The Parish school, then known as the National School, was built on the corner of North Street and College Road, in 1854. The building was especially designed for it, by the eminent architect James Piers St Aubyn, who also designed the romantic additions to Saint Michael’s Mount in Cornwall.
It was locally listed and, protected as a key building in a Conservation Area but nevertheless in 1987 the Council offered it to the Methodist Church to relocate from their existing site which the Council wanted for what was to become the Glades shopping centre. Thus, it was demolished.
The old National School was a successor to the Bromley Charity School that started in 1717, in an old gravel pit that’s now covered by the south corner of Bromley South station. The children of the working or middle classes were not normally educated in that day and age, so it was remarkable that the Bishop of Rochester (they were Lords of the Manor of Bromley) funded 10 boys, and (surprisingly), 10 girls. This attitude of not educating poorer people changed with the Elementary Education act of 1880 requiring all children to be schooled.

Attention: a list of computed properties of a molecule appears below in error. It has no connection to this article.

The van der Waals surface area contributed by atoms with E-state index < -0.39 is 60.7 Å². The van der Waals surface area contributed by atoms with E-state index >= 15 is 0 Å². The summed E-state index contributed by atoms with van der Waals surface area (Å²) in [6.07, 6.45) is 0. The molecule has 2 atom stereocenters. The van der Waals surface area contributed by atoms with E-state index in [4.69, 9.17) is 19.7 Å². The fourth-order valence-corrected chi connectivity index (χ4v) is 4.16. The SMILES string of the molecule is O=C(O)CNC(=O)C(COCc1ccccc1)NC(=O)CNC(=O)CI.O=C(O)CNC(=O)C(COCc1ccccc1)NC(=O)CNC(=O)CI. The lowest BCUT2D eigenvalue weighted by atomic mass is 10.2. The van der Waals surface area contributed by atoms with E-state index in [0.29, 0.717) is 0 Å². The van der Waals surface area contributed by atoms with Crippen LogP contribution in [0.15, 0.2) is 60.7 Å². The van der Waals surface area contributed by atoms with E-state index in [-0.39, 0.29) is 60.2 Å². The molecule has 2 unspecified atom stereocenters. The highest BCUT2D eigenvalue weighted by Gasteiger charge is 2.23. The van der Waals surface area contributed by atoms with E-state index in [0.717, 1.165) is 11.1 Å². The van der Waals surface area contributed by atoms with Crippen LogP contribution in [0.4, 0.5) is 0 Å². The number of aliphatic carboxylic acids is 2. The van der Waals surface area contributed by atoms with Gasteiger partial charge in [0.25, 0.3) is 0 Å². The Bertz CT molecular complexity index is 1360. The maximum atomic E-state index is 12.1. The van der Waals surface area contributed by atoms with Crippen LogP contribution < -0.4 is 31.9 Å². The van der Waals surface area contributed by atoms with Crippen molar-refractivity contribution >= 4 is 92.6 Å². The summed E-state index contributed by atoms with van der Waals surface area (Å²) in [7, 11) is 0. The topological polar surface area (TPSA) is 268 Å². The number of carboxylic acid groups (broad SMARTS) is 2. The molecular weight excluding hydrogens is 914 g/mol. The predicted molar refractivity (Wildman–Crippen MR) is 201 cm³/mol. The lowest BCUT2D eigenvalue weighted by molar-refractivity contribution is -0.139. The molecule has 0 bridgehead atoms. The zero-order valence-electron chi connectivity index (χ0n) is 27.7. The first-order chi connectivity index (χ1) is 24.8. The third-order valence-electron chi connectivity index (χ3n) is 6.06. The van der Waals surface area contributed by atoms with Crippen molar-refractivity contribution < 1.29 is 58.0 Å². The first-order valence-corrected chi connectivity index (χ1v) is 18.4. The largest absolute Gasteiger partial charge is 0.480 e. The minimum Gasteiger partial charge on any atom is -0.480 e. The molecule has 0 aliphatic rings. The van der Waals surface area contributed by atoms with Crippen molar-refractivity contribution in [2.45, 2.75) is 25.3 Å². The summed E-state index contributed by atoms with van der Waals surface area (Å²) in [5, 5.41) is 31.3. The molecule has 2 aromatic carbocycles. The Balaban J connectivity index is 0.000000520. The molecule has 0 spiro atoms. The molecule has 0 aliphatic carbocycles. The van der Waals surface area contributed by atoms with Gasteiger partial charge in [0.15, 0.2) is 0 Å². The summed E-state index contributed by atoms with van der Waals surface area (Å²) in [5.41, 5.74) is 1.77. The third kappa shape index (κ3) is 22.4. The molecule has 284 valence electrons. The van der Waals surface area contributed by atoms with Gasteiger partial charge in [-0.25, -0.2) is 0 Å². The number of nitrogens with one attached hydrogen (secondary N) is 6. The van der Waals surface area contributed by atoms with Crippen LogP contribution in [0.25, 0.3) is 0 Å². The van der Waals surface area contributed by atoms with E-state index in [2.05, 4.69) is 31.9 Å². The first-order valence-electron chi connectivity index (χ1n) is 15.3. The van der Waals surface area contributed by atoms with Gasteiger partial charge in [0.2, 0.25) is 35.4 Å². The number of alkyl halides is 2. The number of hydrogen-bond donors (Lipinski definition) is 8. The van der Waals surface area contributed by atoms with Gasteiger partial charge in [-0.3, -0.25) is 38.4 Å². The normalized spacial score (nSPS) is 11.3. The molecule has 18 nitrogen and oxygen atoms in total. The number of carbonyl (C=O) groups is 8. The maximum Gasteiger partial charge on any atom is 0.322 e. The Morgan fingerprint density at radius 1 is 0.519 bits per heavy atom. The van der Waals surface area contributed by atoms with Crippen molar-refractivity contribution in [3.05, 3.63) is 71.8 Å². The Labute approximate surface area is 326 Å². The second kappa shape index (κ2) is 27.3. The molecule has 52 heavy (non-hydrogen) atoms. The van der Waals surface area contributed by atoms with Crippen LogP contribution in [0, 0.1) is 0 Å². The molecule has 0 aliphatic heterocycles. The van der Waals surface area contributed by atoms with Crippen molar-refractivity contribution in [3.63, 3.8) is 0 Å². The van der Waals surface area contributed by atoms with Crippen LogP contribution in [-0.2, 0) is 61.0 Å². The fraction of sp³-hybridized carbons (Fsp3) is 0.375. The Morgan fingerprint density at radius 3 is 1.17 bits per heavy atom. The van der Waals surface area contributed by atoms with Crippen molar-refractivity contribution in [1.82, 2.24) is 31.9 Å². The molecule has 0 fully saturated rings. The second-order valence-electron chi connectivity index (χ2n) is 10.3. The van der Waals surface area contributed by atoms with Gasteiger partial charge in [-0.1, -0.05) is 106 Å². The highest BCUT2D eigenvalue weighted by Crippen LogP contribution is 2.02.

According to HG Wells, funding these school places was in opposition to the great and the good of the Vestry (who ran the town until it became incorporated in 1901 with a Local Board), as it was
“achieved against considerable resistance. There was a strong objection in those days to the use of public funds for the education of “other people’s children”, and he continues to say that the school offered
“a mere foundation of an education that saw to the children up to the age of thirteen or even fourteen, and no further.”